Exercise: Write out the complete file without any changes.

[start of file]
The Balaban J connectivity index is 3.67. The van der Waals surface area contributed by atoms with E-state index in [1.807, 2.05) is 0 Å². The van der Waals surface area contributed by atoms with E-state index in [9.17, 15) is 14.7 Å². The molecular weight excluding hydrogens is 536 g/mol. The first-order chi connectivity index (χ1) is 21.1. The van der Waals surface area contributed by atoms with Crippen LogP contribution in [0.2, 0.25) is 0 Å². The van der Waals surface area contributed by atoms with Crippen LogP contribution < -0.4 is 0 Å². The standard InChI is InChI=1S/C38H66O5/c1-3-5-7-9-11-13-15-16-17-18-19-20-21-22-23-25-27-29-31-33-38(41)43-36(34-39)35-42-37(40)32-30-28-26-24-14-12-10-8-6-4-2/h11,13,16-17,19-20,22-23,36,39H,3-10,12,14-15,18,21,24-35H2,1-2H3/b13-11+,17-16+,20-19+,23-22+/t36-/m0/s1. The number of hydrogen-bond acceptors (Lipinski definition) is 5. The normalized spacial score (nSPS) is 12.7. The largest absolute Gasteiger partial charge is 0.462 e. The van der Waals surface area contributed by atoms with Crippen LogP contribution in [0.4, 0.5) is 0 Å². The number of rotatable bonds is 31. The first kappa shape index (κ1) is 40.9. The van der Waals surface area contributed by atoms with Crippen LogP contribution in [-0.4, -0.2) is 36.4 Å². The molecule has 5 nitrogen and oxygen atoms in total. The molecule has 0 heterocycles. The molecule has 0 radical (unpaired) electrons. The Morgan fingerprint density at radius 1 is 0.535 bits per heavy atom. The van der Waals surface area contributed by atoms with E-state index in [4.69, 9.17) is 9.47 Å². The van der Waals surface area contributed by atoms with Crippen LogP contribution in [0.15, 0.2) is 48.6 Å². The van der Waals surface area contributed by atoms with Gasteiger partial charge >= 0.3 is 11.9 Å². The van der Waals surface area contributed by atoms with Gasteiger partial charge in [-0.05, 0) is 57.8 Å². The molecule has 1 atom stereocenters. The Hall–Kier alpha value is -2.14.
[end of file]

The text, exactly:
The Balaban J connectivity index is 3.67. The van der Waals surface area contributed by atoms with E-state index in [1.807, 2.05) is 0 Å². The van der Waals surface area contributed by atoms with E-state index in [9.17, 15) is 14.7 Å². The molecular weight excluding hydrogens is 536 g/mol. The first-order chi connectivity index (χ1) is 21.1. The van der Waals surface area contributed by atoms with Crippen LogP contribution in [0.2, 0.25) is 0 Å². The van der Waals surface area contributed by atoms with Crippen LogP contribution < -0.4 is 0 Å². The standard InChI is InChI=1S/C38H66O5/c1-3-5-7-9-11-13-15-16-17-18-19-20-21-22-23-25-27-29-31-33-38(41)43-36(34-39)35-42-37(40)32-30-28-26-24-14-12-10-8-6-4-2/h11,13,16-17,19-20,22-23,36,39H,3-10,12,14-15,18,21,24-35H2,1-2H3/b13-11+,17-16+,20-19+,23-22+/t36-/m0/s1. The number of hydrogen-bond acceptors (Lipinski definition) is 5. The normalized spacial score (nSPS) is 12.7. The largest absolute Gasteiger partial charge is 0.462 e. The van der Waals surface area contributed by atoms with Crippen LogP contribution in [0.4, 0.5) is 0 Å². The number of rotatable bonds is 31. The first kappa shape index (κ1) is 40.9. The van der Waals surface area contributed by atoms with Crippen LogP contribution in [-0.4, -0.2) is 36.4 Å². The molecule has 5 nitrogen and oxygen atoms in total. The molecule has 0 heterocycles. The molecule has 0 radical (unpaired) electrons. The Morgan fingerprint density at radius 1 is 0.535 bits per heavy atom. The van der Waals surface area contributed by atoms with E-state index in [4.69, 9.17) is 9.47 Å². The van der Waals surface area contributed by atoms with Crippen LogP contribution in [0.15, 0.2) is 48.6 Å². The van der Waals surface area contributed by atoms with Gasteiger partial charge >= 0.3 is 11.9 Å². The van der Waals surface area contributed by atoms with Gasteiger partial charge in [-0.05, 0) is 57.8 Å². The molecule has 1 atom stereocenters. The Hall–Kier alpha value is -2.14.